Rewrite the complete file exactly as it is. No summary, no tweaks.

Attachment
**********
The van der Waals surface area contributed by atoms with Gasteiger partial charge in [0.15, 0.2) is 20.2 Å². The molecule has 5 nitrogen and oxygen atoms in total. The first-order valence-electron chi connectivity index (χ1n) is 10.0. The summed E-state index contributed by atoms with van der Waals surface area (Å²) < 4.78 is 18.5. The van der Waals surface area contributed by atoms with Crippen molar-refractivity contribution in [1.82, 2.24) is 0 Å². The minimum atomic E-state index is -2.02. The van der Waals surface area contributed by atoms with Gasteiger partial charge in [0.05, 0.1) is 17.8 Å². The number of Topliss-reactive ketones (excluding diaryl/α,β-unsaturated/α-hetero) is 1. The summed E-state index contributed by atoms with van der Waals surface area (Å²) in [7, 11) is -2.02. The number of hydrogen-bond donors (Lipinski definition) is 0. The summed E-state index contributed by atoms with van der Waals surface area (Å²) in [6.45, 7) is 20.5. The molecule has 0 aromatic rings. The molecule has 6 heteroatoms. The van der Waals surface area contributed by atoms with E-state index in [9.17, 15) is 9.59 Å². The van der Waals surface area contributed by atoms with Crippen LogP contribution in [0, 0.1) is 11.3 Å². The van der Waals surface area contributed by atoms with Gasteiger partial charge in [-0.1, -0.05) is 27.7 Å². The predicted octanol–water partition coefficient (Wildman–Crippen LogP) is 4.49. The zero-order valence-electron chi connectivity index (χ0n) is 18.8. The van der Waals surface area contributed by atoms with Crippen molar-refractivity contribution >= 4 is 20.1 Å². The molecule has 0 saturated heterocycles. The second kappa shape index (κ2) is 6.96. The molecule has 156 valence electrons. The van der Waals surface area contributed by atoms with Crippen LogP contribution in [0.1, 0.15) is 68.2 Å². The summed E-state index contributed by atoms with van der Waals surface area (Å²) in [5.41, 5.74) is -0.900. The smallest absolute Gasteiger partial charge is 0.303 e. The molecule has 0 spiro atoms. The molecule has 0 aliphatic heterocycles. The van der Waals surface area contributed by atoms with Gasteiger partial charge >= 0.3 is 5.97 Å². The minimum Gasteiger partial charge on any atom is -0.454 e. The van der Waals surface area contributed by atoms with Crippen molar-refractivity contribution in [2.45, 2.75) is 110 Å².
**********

The van der Waals surface area contributed by atoms with Gasteiger partial charge in [0.15, 0.2) is 20.2 Å². The molecule has 5 nitrogen and oxygen atoms in total. The first-order valence-electron chi connectivity index (χ1n) is 10.0. The summed E-state index contributed by atoms with van der Waals surface area (Å²) < 4.78 is 18.5. The van der Waals surface area contributed by atoms with Crippen molar-refractivity contribution in [1.82, 2.24) is 0 Å². The minimum atomic E-state index is -2.02. The van der Waals surface area contributed by atoms with Gasteiger partial charge in [0.05, 0.1) is 17.8 Å². The number of Topliss-reactive ketones (excluding diaryl/α,β-unsaturated/α-hetero) is 1. The summed E-state index contributed by atoms with van der Waals surface area (Å²) in [7, 11) is -2.02. The number of hydrogen-bond donors (Lipinski definition) is 0. The summed E-state index contributed by atoms with van der Waals surface area (Å²) in [6.45, 7) is 20.5. The molecule has 0 aromatic rings. The molecule has 6 heteroatoms. The van der Waals surface area contributed by atoms with E-state index in [9.17, 15) is 9.59 Å². The van der Waals surface area contributed by atoms with Crippen LogP contribution in [0, 0.1) is 11.3 Å². The van der Waals surface area contributed by atoms with Gasteiger partial charge in [-0.1, -0.05) is 27.7 Å². The predicted octanol–water partition coefficient (Wildman–Crippen LogP) is 4.49. The zero-order valence-electron chi connectivity index (χ0n) is 18.8. The van der Waals surface area contributed by atoms with Crippen molar-refractivity contribution >= 4 is 20.1 Å². The molecule has 0 saturated heterocycles. The second kappa shape index (κ2) is 6.96. The molecule has 156 valence electrons. The van der Waals surface area contributed by atoms with Crippen LogP contribution in [0.1, 0.15) is 68.2 Å². The summed E-state index contributed by atoms with van der Waals surface area (Å²) in [5.41, 5.74) is -0.900. The smallest absolute Gasteiger partial charge is 0.303 e. The molecule has 0 spiro atoms. The molecule has 0 aliphatic heterocycles. The van der Waals surface area contributed by atoms with Gasteiger partial charge >= 0.3 is 5.97 Å². The minimum Gasteiger partial charge on any atom is -0.454 e. The van der Waals surface area contributed by atoms with Crippen molar-refractivity contribution in [2.45, 2.75) is 110 Å².